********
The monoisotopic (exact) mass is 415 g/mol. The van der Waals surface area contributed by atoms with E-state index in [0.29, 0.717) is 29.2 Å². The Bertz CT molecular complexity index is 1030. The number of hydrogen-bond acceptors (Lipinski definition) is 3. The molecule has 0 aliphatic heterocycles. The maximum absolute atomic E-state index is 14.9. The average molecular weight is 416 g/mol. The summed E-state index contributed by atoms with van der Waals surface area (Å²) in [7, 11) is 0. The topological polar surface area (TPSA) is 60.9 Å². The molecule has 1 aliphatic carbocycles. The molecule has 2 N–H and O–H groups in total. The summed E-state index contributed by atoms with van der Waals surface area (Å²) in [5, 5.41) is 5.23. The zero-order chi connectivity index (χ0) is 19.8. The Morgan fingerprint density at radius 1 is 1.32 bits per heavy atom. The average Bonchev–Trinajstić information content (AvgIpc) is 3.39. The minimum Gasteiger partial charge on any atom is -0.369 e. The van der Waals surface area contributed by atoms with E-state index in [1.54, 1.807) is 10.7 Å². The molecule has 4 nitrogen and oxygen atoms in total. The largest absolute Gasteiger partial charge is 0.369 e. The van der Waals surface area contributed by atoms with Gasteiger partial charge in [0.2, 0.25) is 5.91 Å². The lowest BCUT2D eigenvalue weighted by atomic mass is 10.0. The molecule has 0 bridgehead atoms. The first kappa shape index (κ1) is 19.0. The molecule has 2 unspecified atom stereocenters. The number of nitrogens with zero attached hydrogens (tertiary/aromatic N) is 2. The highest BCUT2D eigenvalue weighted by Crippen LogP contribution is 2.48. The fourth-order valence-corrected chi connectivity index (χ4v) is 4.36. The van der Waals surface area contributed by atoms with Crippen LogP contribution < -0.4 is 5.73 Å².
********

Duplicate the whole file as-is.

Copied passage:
The monoisotopic (exact) mass is 415 g/mol. The van der Waals surface area contributed by atoms with E-state index in [0.29, 0.717) is 29.2 Å². The Bertz CT molecular complexity index is 1030. The number of hydrogen-bond acceptors (Lipinski definition) is 3. The molecule has 0 aliphatic heterocycles. The maximum absolute atomic E-state index is 14.9. The average molecular weight is 416 g/mol. The summed E-state index contributed by atoms with van der Waals surface area (Å²) in [7, 11) is 0. The topological polar surface area (TPSA) is 60.9 Å². The molecule has 1 aliphatic carbocycles. The molecule has 2 N–H and O–H groups in total. The summed E-state index contributed by atoms with van der Waals surface area (Å²) in [5, 5.41) is 5.23. The zero-order chi connectivity index (χ0) is 19.8. The Morgan fingerprint density at radius 1 is 1.32 bits per heavy atom. The average Bonchev–Trinajstić information content (AvgIpc) is 3.39. The minimum Gasteiger partial charge on any atom is -0.369 e. The van der Waals surface area contributed by atoms with E-state index in [1.54, 1.807) is 10.7 Å². The molecule has 4 nitrogen and oxygen atoms in total. The largest absolute Gasteiger partial charge is 0.369 e. The van der Waals surface area contributed by atoms with Gasteiger partial charge in [0.2, 0.25) is 5.91 Å². The lowest BCUT2D eigenvalue weighted by atomic mass is 10.0. The molecule has 0 bridgehead atoms. The first kappa shape index (κ1) is 19.0. The molecule has 2 unspecified atom stereocenters. The number of nitrogens with zero attached hydrogens (tertiary/aromatic N) is 2. The highest BCUT2D eigenvalue weighted by Crippen LogP contribution is 2.48. The fourth-order valence-corrected chi connectivity index (χ4v) is 4.36. The van der Waals surface area contributed by atoms with Crippen LogP contribution < -0.4 is 5.73 Å².